What is difference between Polarised and Unpolarised sunglasses?

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To answer this question we are going to start on a somewhat strange path: we have all felt the vibration associated with the sound of thunder or a loudspeaker near us in a concert. This vibration is due to the fact that the sound waves travel through the air, making it oscillate as it passes back and forth. The waves of light, to travel, also make the medium through which they move vibrate in a certain way.

Scientists understand that light behaves as if it were made up of particles and waves. Therefore, it is as if a beam of light was formed by small individual balls (photons), which also vibrate as waves when they move. Each photon within a ray of light vibrates in a certain way. If everyone vibrates the same, it’s a laser beam. If each one travels in his own way, we have light like that of the sun or that of a light bulb. In between, there are different levels of organization or disorder among the photons. One of them is polarized light.

Polarized glasses eliminate reflections and sparkles of sunlight on shiny surfaces

We said that each particle of light vibrates the electromagnetic field in a certain direction. It may happen that in a beam of light there is a majority of photons that vibrate in any of these modes and we speak of polarized light, vertical, horizontal, or circular. There are semitransparent materials capable of selecting the photons that pass through them, so that only those that vibrate in a concrete form can pass throu them.

For example, we can pass only the photons that vibrate vertically. A filter will pass 50% of the normal light, since statistically half of the photons will vibrate in that direction. On the other hand, if the incident beam is very polarized, we can turn our filter until we find the right angle, and eliminate most of the light.

What does all this have to do with glasses? Well, let’s get serious … As we said before, most of the light sources that surround us are not polarized. Some glasses with a polarizing filter will simply let 50% of the incident light pass, which is not very helpful. But there are processes that can happen to a beam of light that cause a strong polarization. One of them is reflection: when light is reflected on a surface, the reflected beam is polarized with more or less intensity. For this reason, glasses with a polarized filter are especially good for eliminating reflections and flashes of sunlight on shiny surfaces. Consequently, they are useful in places where these flashes are common: in the snow, in the sea, or on a road where the sun is reflected in the glazed or metallic surfaces of the cars.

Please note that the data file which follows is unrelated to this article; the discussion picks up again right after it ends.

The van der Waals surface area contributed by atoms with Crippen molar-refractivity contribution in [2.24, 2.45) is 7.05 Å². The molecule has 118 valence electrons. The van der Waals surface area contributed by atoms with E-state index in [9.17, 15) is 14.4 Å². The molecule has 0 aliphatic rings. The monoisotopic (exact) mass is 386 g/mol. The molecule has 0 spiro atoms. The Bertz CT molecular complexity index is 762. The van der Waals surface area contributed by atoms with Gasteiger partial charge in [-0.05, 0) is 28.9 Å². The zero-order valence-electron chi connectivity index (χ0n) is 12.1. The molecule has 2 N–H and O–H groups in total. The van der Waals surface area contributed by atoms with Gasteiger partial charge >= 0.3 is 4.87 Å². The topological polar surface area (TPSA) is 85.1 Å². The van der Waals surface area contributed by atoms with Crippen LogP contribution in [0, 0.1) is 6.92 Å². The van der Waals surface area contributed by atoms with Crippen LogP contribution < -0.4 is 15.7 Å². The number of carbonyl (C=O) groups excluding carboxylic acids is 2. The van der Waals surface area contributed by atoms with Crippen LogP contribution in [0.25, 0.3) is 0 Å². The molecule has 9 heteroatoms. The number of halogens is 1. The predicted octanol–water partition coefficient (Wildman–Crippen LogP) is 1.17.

With two pairs of glasses and rotating one of them, we go from normal intensity to full opacity

From the practical point of view it is easy to distinguish polarized glasses from ones that are not. If we keep polarized glasses in front of us and, looking through one of its crystals, we rotate them, we will see how the intensity of the light varies in the different objects. We can verify it in an especially easy way, as we said before, if we look towards an object where the light is reflected, or also towards the sky (the blue of the sky is also polarized, in this case because the light that is dispersed in the atmosphere is polarized partially).

With two pairs of glasses we can also observe that, looking through the crystals of the two and rotating one of them, we will go from the normal intensity to full opacity. Why? Because the first lens allows only polarized light to pass through at a certain angle, and the second one can be in the same direction (allowing the same light to pass) or in the exactly perpendicular, in which case absolutely no light passes through. This arrangement is used in fact in polarization studies in the laboratory, and in that context we speak of a polarizing lens (the first) and an analyzer (the second).

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